Original Research ARTICLE
Evaluation of Polygenic Risk Scores for Prediction of Prostate Cancer in Korean Men
- 1Department of Urology, Seoul National University Bundang Hospital, Seongnam, South Korea
- 2Department of Urology, Seoul National University College of Medicine, Seoul, South Korea
- 3Procagen, Seongnam, South Korea
Aims: The purpose of this study is to evaluate an aggregate influence of prostate cancer (PCa) susceptibility variants on the development of PCa in Korean men by using the polygenic risk score (PRS) approach.
Methods: An analysis of 1,001 cases of PCa and 2,641 controls was performed to: (i) identify potential PCa-related risk loci in Koreans and (ii) validate the cumulative association between these loci and PCa using the PRS. Subgroup analyses based on risk stratification were conducted to better characterize the potential correlation to key PCa-related clinical outcomes (e.g., Gleason score, prostate-specific antigen levels). The results were replicated using 514 cases of PCa and 548 controls from an independent cohort.
Results: Genome-wide association analysis from our discovery cohort revealed 11 candidate single-nucleotide polymorphisms (SNPs) associated with PCa showing statistical significance of p < 5.0 × 10–5. Seven variants were located at 8q24.21 (rs1016343, rs16901979, and rs13252298 in PRNCR1; rs4242384, rs7837688, and rs1447295 in CASC8; and rs1512268 in NKX3). Two variants located within HNF1B (rs7501939 and rs4430796) had a significant negative association with PCa risk [odds ratio (OR) = 0.717 and 0.747, p = 6.42 × 10–7 and 3.67 × 10–6, respectively]. Of the six independent SNPs that remained after linkage disequilibrium (LD) pruning, the top four SNPs best predicted PCa risk with an area under the receiver operating characteristic curve (AUC) of 0.637 (95% CI: 0.582–0.692). Those with top 25% polygenic risk had a 4.2-fold increased risk of developing PCa compared with those with low risk.
Conclusion: Eleven PCa risk variants in Korean men were identified; PRSs of a subset of these variants could help predict PCa susceptibility.
Prostate cancer (PCa) is the second most common cancer in men worldwide (1). In South Korea, the number of men diagnosed with PCa increased rapidly between 1999 and 2009, with an annual increase of 12.9% (2). Between 2009 and 2017, the incidence of PCa grew by 0.8% per year, resulting in the fourth highest incidence and the third highest prevalence of cancer types in South Korean men. Interestingly, while the incidence of PCa continues to increase in South Korea, it has gradually declined for other common cancers (e.g., stomach, lung, colon, liver, and thyroid) (2). Importantly, despite having a lower incidence compared with Western populations, the proportion of advanced-stage PCa in Koreans and other Asian populations is higher (3). Given the associated public health burden caused by PCa, there is a growing need to identify high-risk groups to generate effective screening and prevention strategies for PCa.
Genetic profiling can be a useful clinical instrument to help determine an individual’s risk for PCa. Multiple large-scale genome-wide association studies (GWASs) have led to the identification of more than 170 single-nucleotide polymorphisms (SNPs) underlying susceptibility to PCa (4). Multiple PCa-associated SNPs have been estimated to explain 33% of the risk of developing PCa (5). SNPs associated with PCa can vary greatly by population; several attempts have focused on identifying SNPs that may be associated with PCa in Asian populations. One large-scale meta-analysis reported Asian-specific PCa-associated SNPs from two Asian (Japanese and Chinese) populations (6). Additionally, a Korean population-based exome-wide study identified five significant SNPs across four distinct loci (7). Each of the common SNPs identified by the GWAS confers small-to-modest effects on the development of PCa (8).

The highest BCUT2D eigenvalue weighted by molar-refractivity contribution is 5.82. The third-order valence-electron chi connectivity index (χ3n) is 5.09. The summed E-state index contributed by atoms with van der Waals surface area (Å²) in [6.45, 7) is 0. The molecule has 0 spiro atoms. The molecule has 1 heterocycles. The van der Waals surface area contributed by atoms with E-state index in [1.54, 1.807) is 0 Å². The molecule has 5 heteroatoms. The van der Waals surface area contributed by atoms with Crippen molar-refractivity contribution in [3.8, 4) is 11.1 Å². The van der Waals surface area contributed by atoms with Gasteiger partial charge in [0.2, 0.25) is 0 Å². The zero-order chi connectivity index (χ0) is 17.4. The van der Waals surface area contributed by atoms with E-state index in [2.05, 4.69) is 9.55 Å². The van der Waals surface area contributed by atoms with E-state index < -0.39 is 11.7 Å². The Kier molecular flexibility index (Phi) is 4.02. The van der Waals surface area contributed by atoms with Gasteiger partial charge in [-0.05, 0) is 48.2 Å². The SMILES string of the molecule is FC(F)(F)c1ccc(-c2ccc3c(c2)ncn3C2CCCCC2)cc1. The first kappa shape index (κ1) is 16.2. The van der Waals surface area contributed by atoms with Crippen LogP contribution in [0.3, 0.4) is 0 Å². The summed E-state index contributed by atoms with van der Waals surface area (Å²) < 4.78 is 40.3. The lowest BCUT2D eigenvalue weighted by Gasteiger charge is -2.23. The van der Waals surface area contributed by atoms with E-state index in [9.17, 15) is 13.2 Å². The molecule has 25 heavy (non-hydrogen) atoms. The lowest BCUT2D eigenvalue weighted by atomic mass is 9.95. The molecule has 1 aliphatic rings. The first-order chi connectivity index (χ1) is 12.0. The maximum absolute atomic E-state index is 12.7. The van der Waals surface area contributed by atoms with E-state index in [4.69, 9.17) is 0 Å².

An aggregate influence of SNPs can be assessed by generating a polygenic risk score (PRS)—a measure of the cumulative contribution of individual SNPs carried by a particular person (9). Even if individual variants have only small effect sizes, their cumulative impact on risk of PCa can be significant, thus making the PRS a potentially powerful tool for the prediction of PCa (9, 10). Eeles et al. (11) generated a PRS using 68 established PCa risk variants and reported that men in the top 1% of the risk distribution had more than a four-fold increased risk for PCa compared with those in the average risk distribution range. Another PRS study demonstrated that men in the top 10% of the risk distribution had a 3.19-fold higher risk of PCa compared with those with average risk (12). In this study, we assessed the cumulative impact of PCa-related genetic variants in predicting the risk of PCa using weighted PRS in the Korean male population.
Materials and Methods
After approval by our institutional review board (B-1312/232-302), all analyses were performed following the Declaration of Helsinki. All study participants provided written informed consent.
Study Population and Genome-Wide Association Study Genotyping
For the discovery of PCa-associated candidate SNPs, we initially obtained genotype data of 1,001 PCa samples from a single tertiary hospital and 2,210 controls from the Korean Association Resource (KARE) study as part of the Korean Genome and Epidemiology Study (KoGES). Gleason score (GS) was identified with ≥12 core transrectal ultrasound prostate biopsy and/or radical prostatectomy (RP) specimens; specimens were reviewed by a single experienced uro-pathologist. Controls were: (i) men who had never been diagnosed with PCa, (ii) residing in the cities of Ansung or Ansan, (iii) recruited between 2001 and 2002, and (iv) 60 years of age or older. More detailed information about the cohort is available in a previously published article (13).